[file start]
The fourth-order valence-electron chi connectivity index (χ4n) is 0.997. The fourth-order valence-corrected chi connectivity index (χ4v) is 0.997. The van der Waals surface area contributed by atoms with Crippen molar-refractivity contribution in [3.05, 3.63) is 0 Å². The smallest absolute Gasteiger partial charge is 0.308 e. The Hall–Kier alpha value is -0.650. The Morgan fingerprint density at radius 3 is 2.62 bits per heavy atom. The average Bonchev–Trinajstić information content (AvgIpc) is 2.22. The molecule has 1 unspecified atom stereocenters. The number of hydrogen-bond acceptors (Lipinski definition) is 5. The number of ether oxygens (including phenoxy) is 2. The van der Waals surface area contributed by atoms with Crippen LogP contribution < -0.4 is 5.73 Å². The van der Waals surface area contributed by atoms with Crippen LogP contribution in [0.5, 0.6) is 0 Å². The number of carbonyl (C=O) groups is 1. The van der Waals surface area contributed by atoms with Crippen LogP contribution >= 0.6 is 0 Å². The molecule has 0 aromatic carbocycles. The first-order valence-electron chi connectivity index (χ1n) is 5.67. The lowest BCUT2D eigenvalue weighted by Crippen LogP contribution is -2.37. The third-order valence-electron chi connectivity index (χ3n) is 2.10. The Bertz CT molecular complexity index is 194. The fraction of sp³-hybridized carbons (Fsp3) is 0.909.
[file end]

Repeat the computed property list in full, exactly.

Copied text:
The fourth-order valence-electron chi connectivity index (χ4n) is 0.997. The fourth-order valence-corrected chi connectivity index (χ4v) is 0.997. The van der Waals surface area contributed by atoms with Crippen molar-refractivity contribution in [3.05, 3.63) is 0 Å². The smallest absolute Gasteiger partial charge is 0.308 e. The Hall–Kier alpha value is -0.650. The Morgan fingerprint density at radius 3 is 2.62 bits per heavy atom. The average Bonchev–Trinajstić information content (AvgIpc) is 2.22. The molecule has 1 unspecified atom stereocenters. The number of hydrogen-bond acceptors (Lipinski definition) is 5. The number of ether oxygens (including phenoxy) is 2. The van der Waals surface area contributed by atoms with Crippen LogP contribution < -0.4 is 5.73 Å². The van der Waals surface area contributed by atoms with Crippen LogP contribution in [0.5, 0.6) is 0 Å². The number of carbonyl (C=O) groups is 1. The van der Waals surface area contributed by atoms with Crippen LogP contribution >= 0.6 is 0 Å². The molecule has 0 aromatic carbocycles. The first-order valence-electron chi connectivity index (χ1n) is 5.67. The lowest BCUT2D eigenvalue weighted by Crippen LogP contribution is -2.37. The third-order valence-electron chi connectivity index (χ3n) is 2.10. The Bertz CT molecular complexity index is 194. The fraction of sp³-hybridized carbons (Fsp3) is 0.909.